Thursday, November 30, 2017

Douglas Trevor on Toni Morrison and Subjective Histories

In the 36th in a series of posts on 2017 books entered for The Story Prize, Douglas Trevor, author of The Book of Wonders (SixOneSeven Books), discusses how Toni Morrison influenced his writing when he took an undergraduate writing class with her.

When I was a junior at Princeton in the spring of 1991, I had the opportunity to take a small craft class on fiction writing with Toni Morrison. There were six of us in the class—all students in the creative writing program. We met once a week in Professor Morrison's spacious office in a building known to us simply by its street address: 185 Nassau. In addition, Professor Morrison scheduled individual appointments with us. This was two years before she was awarded the Nobel Prize in Literature.

In one of my private meetings with Professor Morrison, I remember her asking if I had first drafted the story we were discussing by hand or if I had typed it directly into my computer. At the time, I was using a Macintosh SE that had dual floppy drives. I recall writing my stories on this computer, saving them on a floppy disk, and then printing them out in the computer lab in Fine Library. I told her all this, adding that my own handwriting was so bad, sometimes I had difficulty deciphering my lecture notes.

She responded by shaking her head and laughing very softly. She said I had to be able to read my own handwriting if I wanted to be a serious writer; otherwise, I would never learn how to control and create the music of my sentences. She told me to rewrite the story by hand and then revise it and rewrite it again. Typing, she observed, is not the same as writing.

Perhaps none of Morrison's novels are more overtly attentive to the question of rhythm and variation than Jazz, which would come out in 1992—a year after my class with Professor Morrison ended. In Jazz, the distinct narrative perspective on each character is akin to a different solo. Taken together, these solos form a larger, composite piece, all knitted together—orchestrated, as it were—by the narrator.

I find the theory of character development embodied by Jazz to be an incredibly generative model for thinking about fiction writing, not just because it emphasizes how characters need to sound different from one another, and how this acoustic distance is part of what establishes character in the first place, but also because Morrison thinks about the historical dimensions that inform how and why characters express themselves in unique ways. By historical dimensions, I don't mean that older characters will use different forms of speech and diction than their younger counterparts, although of course that's true, but that each character should have a different relationship to history. This history can be personal or political or—as is really always the case in Morrison—both.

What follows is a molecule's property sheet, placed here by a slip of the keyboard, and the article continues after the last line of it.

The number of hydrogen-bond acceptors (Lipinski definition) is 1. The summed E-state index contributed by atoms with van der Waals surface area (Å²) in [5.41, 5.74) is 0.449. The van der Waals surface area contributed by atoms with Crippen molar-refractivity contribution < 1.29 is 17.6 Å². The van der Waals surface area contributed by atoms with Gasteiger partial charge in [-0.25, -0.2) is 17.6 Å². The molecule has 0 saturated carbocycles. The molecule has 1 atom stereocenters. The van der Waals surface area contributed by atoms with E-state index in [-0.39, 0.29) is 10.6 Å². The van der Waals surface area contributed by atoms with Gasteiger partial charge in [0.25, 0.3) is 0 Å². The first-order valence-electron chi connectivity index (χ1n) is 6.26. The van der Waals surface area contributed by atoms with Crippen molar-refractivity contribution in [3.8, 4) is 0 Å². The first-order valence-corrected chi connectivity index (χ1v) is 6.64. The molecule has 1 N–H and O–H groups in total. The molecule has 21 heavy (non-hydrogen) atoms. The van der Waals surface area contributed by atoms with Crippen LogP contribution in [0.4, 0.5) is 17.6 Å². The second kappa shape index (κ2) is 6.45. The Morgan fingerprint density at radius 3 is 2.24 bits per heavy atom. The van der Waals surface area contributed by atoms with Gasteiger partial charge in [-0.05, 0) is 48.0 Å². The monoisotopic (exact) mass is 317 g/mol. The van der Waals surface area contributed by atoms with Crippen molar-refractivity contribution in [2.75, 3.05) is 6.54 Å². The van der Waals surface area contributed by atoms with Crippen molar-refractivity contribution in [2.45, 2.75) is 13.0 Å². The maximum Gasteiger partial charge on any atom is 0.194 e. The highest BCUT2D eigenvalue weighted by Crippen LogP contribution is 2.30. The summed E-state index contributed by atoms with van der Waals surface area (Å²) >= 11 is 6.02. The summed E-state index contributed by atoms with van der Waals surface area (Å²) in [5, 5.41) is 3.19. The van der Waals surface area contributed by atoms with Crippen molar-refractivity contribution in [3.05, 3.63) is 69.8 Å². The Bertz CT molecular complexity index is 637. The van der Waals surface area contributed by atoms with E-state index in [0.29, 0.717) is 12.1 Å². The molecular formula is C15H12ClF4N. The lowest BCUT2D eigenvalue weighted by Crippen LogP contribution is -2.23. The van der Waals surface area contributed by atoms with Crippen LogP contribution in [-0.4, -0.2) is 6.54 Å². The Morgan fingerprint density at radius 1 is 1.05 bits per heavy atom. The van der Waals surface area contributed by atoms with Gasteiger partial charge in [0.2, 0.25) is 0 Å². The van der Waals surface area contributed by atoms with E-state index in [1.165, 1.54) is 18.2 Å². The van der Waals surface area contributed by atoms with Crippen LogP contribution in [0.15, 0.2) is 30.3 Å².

The title story of my recent collection, The Book of Wonders, is just one example of how Toni Morrison's lessons about character development, and her emphasis on subjective histories, continue to shape my writing more than twenty years later. In this story, a middle-aged woman named Simone is convinced that her mother, Annabel, has long scribbled secrets about her past in a leather ledger book she keeps under lock and key. For Simone, to access this book is to access a secret history that will help her explain the distance that has always existed between her and her mother. Annabel, on the other hand, regards the past in very different terms. Never really satisfied in marriage, she has instead dwelt upon the memories she has of those female friendships she cultivated while a student at Radcliffe in the sixties. Annabel has chosen to live in these memories—to clutter her home with pictures of these women, and to judge her daughter in relation to these figures.

While Simone assumes that excavating her mother's real past will prove something incontrovertible about it, and therefore explain their own relationship in some fundamental way, what she discovers instead is not so much what her mother thought about the past but how she thought about her own life. This discovery has a much different impact on Simone than she would have ever imagined.

"The Book of Wonders," both the story and the collection, is about this kind of impact—about what happens when one character is made to understand how another character sees the past. By virtue of her sustained meditation on how history works in the minds of different people, I group Toni Morrison with other writers whose work has meant the word to me—other writers for whom the flickering and repressing of the past constitutes one of their central concerns: Proust, Woolf, Marquez, Sebald, Bolaño, and—more recently—Egan. That I had the opportunity to engage directly with Professor Morrison's mind, to watch her pen mark my pages, is something—to this day—I still cannot quite believe.